Western North Ghana Conference is a church administrative unit of the Seventh-day Adventist church in Ghana. The conference operates under Southern Ghana Union Conference of the West-Central Africa Division. Western North Ghana Conference was formerly part of South-West Ghana Conference and was organized in 2017. It consists of the following territories: bounded on the northeast by Ashanti, on the east by Denkyira and Wassa-Amenfi, on the south by Aowin, and on the west by Cote d’Ivoire. It shares a common boundary with Brong Ahafo in the north. The conference’s headquarters is in Sefwi Wiawso, Ghana.1
As of June 30, 2018, Western North Ghana Conference had 115 churches, membership of 14,306, and total population of 800,096.2
History of Adventism in the Territory of the Conference
The Western North Ghana Conference of the Seventh-day Adventist Church, Sefwi Wiawso, started in two towns: Proso Kofikrom and Wiawso Kofikrom. The movement at Proso Kofikrom started in the 1920s by settlers who were Sabbath-keeping northerners. They had migrated from their home town to make their livelihood in the land of Sefwi. In 1939 there was another group of Sabbath-keepers called the Essien brothers, who were ex-servicemen from Nzema who came to settle at Wiawso Kofikrom.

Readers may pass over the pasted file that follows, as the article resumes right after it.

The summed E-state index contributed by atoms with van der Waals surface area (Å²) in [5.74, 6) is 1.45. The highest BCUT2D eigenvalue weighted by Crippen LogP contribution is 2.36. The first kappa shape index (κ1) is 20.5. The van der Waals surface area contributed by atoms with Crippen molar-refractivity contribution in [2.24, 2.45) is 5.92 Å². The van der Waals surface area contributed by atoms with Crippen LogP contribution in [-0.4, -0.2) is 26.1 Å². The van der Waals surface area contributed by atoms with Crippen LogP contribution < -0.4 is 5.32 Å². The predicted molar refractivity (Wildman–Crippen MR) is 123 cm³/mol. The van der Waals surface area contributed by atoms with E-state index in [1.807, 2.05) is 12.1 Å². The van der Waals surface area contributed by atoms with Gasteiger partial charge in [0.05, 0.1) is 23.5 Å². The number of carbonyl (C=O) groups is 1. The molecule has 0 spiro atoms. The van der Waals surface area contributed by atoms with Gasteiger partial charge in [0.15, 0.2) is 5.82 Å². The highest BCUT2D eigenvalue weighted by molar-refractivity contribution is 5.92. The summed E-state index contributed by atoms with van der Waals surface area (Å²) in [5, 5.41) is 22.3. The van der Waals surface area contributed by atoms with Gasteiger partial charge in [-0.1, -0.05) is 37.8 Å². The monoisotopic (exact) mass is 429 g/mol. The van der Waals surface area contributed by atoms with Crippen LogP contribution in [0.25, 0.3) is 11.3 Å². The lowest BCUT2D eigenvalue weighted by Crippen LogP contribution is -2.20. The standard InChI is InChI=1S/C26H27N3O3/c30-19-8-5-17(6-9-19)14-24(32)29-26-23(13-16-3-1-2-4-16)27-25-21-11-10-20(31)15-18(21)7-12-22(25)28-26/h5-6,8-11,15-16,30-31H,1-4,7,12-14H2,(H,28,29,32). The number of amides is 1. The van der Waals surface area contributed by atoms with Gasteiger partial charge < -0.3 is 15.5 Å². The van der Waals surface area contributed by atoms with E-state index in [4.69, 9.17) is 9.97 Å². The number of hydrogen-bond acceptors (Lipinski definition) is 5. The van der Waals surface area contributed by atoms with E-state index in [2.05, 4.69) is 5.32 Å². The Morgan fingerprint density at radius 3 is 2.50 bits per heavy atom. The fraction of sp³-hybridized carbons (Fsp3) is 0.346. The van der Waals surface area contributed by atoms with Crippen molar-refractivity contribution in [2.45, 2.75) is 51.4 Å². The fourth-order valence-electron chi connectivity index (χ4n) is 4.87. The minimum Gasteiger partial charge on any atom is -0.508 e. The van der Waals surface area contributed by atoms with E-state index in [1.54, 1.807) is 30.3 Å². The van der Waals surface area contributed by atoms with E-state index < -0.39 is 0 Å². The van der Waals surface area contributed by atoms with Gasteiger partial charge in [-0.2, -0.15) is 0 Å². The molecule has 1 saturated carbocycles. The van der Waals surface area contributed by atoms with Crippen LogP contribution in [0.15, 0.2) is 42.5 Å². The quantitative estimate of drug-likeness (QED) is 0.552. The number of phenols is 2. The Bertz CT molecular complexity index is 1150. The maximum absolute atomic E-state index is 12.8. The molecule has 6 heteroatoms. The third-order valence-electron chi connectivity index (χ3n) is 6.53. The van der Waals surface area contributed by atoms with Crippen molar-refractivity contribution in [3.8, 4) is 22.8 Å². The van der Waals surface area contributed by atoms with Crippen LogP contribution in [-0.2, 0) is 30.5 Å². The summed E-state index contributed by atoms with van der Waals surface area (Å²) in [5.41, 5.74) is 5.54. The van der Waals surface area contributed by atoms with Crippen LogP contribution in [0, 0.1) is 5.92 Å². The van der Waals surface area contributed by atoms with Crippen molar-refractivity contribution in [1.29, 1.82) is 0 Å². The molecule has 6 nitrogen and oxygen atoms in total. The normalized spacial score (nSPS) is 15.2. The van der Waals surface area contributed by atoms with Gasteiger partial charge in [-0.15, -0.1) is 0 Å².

In the early 1950s the Gold Coast Mission, now the Central Ghana Conference, sent an evangelistic team of Europeans who conducted an evangelistic campaign at Sefwi Wiawso and 30 souls were baptized. As a result, a church was officially established at Sefwi Wiawso and Pastor Isaac Mensah, who resided at Wiawso, was requested by the Gold Coast Mission to take care of the Sefwi Wiawso church. During the campaign in the early 1950s at Sefwi Wiawso, three friends who attended the meetings accepted the Adventist teachings and became members of the church. They were Peter Kwame Tano, Thomas Afull, and Kwabena Fuachie.3
The church elected its first elder, Stephen Mahama, a native of Mali who was a cook for the colonial district commissioner. He led in the affairs of the Sefwi Wiawso church, with the following members: John Yadee (who brought to the church his six-year-old brother, Isaac Aidoo, one of the pillars the church today), Oheneba Nana Kwabena Sor, Kwabena Boadu, Prince Oheneba Nana Gyebua (who became a member of the national parliament), Oheneba Ama Djo, and Oheneba Ama Sali.4
In the late 1950s, the Sefwi Asawinso and Bibiani churches were established and were headed by Pastor Asante and Pastor Appau. Some teachers who were sent to Sefwi Wiawso had an Adventist background and contributed immensely through teaching and evangelism. Among them were, Isaac, a teacher from Gomoa Feteh; and Elder Samuel Bosomtwe, who studied under the leadership of Peter Kwame Tano.